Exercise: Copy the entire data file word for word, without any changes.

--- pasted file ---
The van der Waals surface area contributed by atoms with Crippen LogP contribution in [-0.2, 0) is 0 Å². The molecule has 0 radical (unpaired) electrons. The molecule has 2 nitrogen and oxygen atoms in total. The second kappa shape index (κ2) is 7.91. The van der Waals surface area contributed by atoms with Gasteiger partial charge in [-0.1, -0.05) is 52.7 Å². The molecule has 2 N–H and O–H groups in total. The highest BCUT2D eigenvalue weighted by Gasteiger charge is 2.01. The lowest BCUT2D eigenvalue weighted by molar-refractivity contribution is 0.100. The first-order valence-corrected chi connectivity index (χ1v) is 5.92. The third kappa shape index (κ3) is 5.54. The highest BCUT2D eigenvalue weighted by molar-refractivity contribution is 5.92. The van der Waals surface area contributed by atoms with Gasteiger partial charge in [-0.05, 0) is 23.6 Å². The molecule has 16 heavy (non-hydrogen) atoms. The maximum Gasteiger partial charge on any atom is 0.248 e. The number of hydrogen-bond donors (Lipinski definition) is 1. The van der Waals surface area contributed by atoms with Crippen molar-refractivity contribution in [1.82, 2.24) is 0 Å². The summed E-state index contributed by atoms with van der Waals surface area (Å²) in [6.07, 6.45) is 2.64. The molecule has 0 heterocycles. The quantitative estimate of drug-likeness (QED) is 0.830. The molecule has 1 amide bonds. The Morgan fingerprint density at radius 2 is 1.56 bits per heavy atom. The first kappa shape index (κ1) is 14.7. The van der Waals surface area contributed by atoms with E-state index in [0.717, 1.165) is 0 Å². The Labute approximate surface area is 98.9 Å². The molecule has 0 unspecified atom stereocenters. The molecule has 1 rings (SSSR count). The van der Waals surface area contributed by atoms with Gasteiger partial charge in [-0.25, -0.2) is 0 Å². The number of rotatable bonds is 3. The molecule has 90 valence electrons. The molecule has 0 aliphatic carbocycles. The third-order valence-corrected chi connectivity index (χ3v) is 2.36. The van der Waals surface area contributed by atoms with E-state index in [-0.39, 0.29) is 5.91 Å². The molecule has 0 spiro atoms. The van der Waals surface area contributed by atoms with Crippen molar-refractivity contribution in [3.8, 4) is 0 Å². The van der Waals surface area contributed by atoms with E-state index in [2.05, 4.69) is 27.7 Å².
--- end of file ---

The van der Waals surface area contributed by atoms with Crippen LogP contribution in [-0.2, 0) is 0 Å². The molecule has 0 radical (unpaired) electrons. The molecule has 2 nitrogen and oxygen atoms in total. The second kappa shape index (κ2) is 7.91. The van der Waals surface area contributed by atoms with Gasteiger partial charge in [-0.1, -0.05) is 52.7 Å². The molecule has 2 N–H and O–H groups in total. The highest BCUT2D eigenvalue weighted by Gasteiger charge is 2.01. The lowest BCUT2D eigenvalue weighted by molar-refractivity contribution is 0.100. The first-order valence-corrected chi connectivity index (χ1v) is 5.92. The third kappa shape index (κ3) is 5.54. The highest BCUT2D eigenvalue weighted by molar-refractivity contribution is 5.92. The van der Waals surface area contributed by atoms with Gasteiger partial charge in [-0.05, 0) is 23.6 Å². The molecule has 16 heavy (non-hydrogen) atoms. The maximum Gasteiger partial charge on any atom is 0.248 e. The number of hydrogen-bond donors (Lipinski definition) is 1. The van der Waals surface area contributed by atoms with Crippen molar-refractivity contribution in [1.82, 2.24) is 0 Å². The summed E-state index contributed by atoms with van der Waals surface area (Å²) in [6.07, 6.45) is 2.64. The molecule has 0 heterocycles. The quantitative estimate of drug-likeness (QED) is 0.830. The molecule has 1 amide bonds. The Morgan fingerprint density at radius 2 is 1.56 bits per heavy atom. The first kappa shape index (κ1) is 14.7. The van der Waals surface area contributed by atoms with E-state index in [0.717, 1.165) is 0 Å². The Labute approximate surface area is 98.9 Å². The molecule has 0 unspecified atom stereocenters. The molecule has 1 rings (SSSR count). The van der Waals surface area contributed by atoms with Gasteiger partial charge in [-0.25, -0.2) is 0 Å². The number of rotatable bonds is 3. The molecule has 90 valence electrons. The molecule has 0 aliphatic carbocycles. The third-order valence-corrected chi connectivity index (χ3v) is 2.36. The van der Waals surface area contributed by atoms with E-state index in [-0.39, 0.29) is 5.91 Å². The molecule has 0 spiro atoms. The van der Waals surface area contributed by atoms with Crippen molar-refractivity contribution in [3.8, 4) is 0 Å². The van der Waals surface area contributed by atoms with E-state index in [2.05, 4.69) is 27.7 Å².